Tuesday, October 27, 2009
Pants on fire
It would appear that our friend Mr. Jackson Wasser (pictured with superhero friends), is enjoying a lying phase. I consulted renowned child psychologist Dr. Google, and he says that such a phase is common among preschoolers and can take two forms: tall tales and attempts to get out of trouble. Jack, gifted child that he is, employs both techniques.
Steve and Jack went to a Halloween party on Saturday while I was volunteering. Jack told me that he was very nice at the parade and shared his candy with other kids, including "some kids who had broken legs and could not get their own candy." I told him that was very nice and that I was proud of him. I was less proud when Steve told me that Jack did share his candy with other kids, but that there were no kids with broken legs.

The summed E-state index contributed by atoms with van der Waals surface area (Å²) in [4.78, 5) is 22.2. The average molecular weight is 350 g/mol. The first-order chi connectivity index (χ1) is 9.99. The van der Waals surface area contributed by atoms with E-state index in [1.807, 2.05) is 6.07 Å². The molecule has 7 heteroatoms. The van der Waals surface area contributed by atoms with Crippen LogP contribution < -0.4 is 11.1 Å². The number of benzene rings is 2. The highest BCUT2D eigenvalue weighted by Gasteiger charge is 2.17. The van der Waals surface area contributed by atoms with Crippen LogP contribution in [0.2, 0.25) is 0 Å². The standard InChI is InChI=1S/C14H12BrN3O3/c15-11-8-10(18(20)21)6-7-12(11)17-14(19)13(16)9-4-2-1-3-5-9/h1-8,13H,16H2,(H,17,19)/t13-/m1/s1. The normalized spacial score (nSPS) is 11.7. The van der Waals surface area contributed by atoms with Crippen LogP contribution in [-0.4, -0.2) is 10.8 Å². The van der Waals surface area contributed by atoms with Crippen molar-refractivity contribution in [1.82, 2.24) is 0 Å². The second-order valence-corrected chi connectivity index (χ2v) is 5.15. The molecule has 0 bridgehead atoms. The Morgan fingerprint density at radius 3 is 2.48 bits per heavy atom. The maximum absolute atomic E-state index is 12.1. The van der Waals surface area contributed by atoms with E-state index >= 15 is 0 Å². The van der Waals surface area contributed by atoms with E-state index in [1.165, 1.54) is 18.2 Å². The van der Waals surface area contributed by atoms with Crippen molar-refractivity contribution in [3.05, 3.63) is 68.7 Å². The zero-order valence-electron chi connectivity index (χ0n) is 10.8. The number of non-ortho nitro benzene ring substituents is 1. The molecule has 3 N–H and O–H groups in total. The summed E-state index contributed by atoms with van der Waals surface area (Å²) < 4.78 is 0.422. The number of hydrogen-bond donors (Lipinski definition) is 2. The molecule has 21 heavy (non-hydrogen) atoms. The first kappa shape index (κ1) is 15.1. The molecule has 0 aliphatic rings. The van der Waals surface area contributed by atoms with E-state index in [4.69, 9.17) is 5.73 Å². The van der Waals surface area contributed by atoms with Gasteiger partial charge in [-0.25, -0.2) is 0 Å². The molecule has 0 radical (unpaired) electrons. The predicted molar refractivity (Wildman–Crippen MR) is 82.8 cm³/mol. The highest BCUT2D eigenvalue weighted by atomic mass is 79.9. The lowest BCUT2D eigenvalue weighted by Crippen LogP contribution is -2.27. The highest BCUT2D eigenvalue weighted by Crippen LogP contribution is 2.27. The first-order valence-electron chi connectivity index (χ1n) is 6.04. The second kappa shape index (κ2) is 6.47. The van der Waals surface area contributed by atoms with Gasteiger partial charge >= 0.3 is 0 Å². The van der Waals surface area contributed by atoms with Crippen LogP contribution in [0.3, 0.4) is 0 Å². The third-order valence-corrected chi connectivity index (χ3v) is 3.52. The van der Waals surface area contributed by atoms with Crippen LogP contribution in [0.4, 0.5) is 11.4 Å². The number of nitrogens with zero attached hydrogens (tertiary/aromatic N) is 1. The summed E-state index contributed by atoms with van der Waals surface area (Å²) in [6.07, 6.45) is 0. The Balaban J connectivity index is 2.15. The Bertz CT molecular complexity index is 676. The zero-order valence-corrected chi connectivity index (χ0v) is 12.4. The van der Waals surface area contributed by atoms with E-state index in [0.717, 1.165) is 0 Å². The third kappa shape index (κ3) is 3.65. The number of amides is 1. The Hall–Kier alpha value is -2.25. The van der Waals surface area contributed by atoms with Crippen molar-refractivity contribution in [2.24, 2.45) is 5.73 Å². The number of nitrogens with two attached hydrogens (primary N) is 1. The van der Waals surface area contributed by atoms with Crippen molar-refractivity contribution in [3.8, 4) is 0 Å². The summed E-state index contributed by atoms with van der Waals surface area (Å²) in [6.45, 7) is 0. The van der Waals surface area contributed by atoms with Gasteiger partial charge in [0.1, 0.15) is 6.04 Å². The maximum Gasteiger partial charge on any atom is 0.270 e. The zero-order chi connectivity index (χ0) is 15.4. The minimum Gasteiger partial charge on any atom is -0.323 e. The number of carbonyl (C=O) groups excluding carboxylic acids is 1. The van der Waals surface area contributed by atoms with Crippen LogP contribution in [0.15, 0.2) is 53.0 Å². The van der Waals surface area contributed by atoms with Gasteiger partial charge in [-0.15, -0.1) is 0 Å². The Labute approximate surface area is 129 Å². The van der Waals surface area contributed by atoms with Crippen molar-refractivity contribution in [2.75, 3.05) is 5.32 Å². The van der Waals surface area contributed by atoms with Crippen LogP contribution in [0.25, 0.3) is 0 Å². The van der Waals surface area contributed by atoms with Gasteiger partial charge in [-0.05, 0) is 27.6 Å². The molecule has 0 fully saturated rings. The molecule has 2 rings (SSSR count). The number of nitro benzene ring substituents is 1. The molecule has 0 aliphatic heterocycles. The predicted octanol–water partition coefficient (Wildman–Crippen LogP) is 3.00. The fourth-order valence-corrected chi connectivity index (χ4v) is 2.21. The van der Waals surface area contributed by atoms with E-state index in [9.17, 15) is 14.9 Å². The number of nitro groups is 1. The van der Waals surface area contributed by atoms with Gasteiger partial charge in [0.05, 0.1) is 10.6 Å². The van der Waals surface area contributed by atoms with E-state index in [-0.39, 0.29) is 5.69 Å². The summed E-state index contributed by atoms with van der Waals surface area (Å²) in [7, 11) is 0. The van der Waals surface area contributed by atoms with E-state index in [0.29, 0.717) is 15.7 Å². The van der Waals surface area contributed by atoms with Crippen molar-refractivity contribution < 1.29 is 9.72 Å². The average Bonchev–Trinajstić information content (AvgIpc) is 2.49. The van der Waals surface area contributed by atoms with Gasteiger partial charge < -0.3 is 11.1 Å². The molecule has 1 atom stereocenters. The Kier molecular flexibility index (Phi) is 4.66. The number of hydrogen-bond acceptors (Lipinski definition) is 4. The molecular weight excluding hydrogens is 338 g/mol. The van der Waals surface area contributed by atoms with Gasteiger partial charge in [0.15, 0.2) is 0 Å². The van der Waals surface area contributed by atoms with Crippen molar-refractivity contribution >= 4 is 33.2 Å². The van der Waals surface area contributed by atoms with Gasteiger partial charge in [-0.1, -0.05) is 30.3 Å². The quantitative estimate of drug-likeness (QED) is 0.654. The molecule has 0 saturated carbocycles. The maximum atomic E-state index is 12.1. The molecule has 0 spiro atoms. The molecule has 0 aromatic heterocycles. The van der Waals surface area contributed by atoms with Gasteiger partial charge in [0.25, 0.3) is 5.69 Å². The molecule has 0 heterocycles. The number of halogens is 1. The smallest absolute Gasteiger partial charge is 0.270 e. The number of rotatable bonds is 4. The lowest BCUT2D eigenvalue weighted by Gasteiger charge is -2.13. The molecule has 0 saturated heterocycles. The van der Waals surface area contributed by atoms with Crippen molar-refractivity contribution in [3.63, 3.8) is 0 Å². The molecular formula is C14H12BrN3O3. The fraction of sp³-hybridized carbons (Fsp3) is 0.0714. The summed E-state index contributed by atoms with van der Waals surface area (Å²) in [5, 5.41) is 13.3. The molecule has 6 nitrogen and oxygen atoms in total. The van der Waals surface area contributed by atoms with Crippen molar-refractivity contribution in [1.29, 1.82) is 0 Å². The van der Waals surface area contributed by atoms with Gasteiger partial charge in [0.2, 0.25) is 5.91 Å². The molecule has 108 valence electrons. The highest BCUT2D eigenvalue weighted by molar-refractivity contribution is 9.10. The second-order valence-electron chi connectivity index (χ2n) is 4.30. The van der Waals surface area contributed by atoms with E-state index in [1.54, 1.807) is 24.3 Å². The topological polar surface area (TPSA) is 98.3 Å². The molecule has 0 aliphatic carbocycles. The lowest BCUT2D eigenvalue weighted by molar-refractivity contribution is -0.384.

Then, Steve discovered some marks in black pen on the back of the bathroom door. Turns out that Jack is some kind of graffiti prodigy. I confronted Jack with the evidence and he swore that he didn't do it. He was so adamant and so stubborn in not admitting any kind of wrongdoing that I think he could have passed a polygraph test. Dr. Google says this is common - kids Jack's age work so hard to lie to get themselves out of trouble that they believe it themselves.
Dr. Google further says that preschool aged kids are not quite ready developmentally to understand that lying is wrong. I shouldn't let it go, but I shouldn't make a big deal out of it either. Good thing, because I have some kids with broken legs to give candy to.